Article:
And then there was the stupid argument over politics, conservative versus liberal, between my mother and me. Nothing worse than two deeply hurt individuals acting from a place of pain. Sorry, Mom, I have to own my part here. This also felt like a tremendous loss, as in a younger part of me was hurt. It got primal.
After fifty years on this planet and many years of coaching, I’ve learned life is our master teacher, and like it or not, the lessons come like clockwork, though I’ll admit not usually at a time that’s convenient for me. There’s a well-known quote from Rumi about, and I’m paraphrasing here, how life sometimes sweeps our proverbial house clean to make way for the new. Well, folks, my house is empty. It’s been swept, and I hope I’ll find my tears sometime soon to get on with my grieving process. Sometimes tears can be so cathartic.
I get it, I’ve been in what I’d describe as a combination of shock and survival mode. I noticed the other day when looking in the mirror, something I’ve been trying to avoid recently, I had that deer in the headlights look, and major bags under my eyes. Not my best look, though I think it may have a slimming effect overall.
Pain sucks, loss sucks, fear sucks, and they all feel like they’re sucking the life right out of me. But I know that’s not totally true. I’m still standing. A friend even asked me if I’d been working out. I mean, what guy, and specifically, what gay guy doesn’t like to hear his biceps look bigger. It’s a clear sign of hope.
I will survive. I am surviving. All these kick ass catastrophes haven’t killed me. I’m still in the game. And isn’t that what it’s all about – staying in the game? I’m pretty sure it is.
My father spent a life time loving me, caring for me, and teaching me about living with joy. My ex has shown me that as much as I loved him, I love myself more. And my mother has shown me just how ridiculous politics really are. They’re such a shitty game fraught with deception and greed much of the time. And not worth one copper cent in terms of ruining a cherished relationship.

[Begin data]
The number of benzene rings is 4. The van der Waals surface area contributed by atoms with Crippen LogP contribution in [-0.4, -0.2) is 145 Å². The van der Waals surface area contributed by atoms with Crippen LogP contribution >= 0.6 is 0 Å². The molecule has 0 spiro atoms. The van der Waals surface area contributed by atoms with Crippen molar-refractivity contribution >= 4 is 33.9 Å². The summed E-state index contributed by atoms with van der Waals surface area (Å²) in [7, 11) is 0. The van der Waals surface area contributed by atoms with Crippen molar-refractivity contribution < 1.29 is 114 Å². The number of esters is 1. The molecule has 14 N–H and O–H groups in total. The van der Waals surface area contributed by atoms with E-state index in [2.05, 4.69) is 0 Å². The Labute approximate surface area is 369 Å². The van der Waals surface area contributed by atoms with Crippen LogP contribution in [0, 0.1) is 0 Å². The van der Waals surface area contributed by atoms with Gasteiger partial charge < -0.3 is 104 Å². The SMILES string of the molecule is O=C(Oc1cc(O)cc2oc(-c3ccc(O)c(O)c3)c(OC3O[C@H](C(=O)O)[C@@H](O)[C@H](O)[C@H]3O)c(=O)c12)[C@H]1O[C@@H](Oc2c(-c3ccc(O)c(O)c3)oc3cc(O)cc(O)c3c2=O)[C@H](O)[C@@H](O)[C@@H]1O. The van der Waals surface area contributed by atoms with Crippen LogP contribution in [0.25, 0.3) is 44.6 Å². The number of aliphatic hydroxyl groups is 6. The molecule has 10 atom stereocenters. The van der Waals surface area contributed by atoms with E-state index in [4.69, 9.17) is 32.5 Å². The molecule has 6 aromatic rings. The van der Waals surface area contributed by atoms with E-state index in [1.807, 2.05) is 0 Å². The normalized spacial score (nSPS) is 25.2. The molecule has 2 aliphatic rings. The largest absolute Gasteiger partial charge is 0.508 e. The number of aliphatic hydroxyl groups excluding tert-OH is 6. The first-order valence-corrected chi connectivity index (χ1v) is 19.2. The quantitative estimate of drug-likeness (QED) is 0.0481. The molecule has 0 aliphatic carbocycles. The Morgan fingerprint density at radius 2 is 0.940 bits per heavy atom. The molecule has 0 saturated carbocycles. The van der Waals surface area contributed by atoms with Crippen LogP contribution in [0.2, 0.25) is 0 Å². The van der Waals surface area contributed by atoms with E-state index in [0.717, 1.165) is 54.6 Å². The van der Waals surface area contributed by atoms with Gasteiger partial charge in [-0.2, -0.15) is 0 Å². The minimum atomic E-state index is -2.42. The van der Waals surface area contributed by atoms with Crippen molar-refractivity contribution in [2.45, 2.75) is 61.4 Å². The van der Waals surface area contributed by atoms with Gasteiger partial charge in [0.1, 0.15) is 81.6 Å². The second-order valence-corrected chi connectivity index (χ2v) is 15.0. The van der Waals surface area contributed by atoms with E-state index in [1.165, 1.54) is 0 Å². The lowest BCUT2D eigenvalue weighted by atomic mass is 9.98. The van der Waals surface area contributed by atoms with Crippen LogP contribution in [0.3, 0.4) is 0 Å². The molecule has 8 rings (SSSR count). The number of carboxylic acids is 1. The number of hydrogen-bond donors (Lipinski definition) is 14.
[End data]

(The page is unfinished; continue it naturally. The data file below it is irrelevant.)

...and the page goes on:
I’m gonna start healing now. I think, and more importantly, feel, that it’s time. I’m sure there’s some significant life lessons available to me, a great ongoing opportunity to be incredibly compassionate to myself and others, and while the end of one chapter, it’s undoubtedly the beginning of another new one.
Soon I’ll be writing my own new narrative. This piece is most likely my starting point. But for now, I’m gonna eat pizza, smoke a few guilty cigarettes, and start cutting up lots of onions to get the tears flowing. It’s time to leave the desert, in search of my own greener more verdant pastures or at least a really good coffee shop.
Barry Alden Clark has coached thousands of individuals in connecting more deeply with their hearts, their life purpose, and helped create a pathway for these folks to move forward in a direction more aligned with who they truly are. He & his creative partner Eliza Swords are currently delivering uplifting content on social media every Wednesday via “Best Day Ever with Barry and Eliza”, a Facebook and You-Tube phenomenon reaching thousands of people around the world. They are also inspiring love and joy through creating heartfelt and entertaining content via their production company Pure Honey Ink. Currently they have projects in development for social media, film, television and publishing. You can reach Barry at www.barryaldenclark.com.
Image courtesy of Karen_Nadine.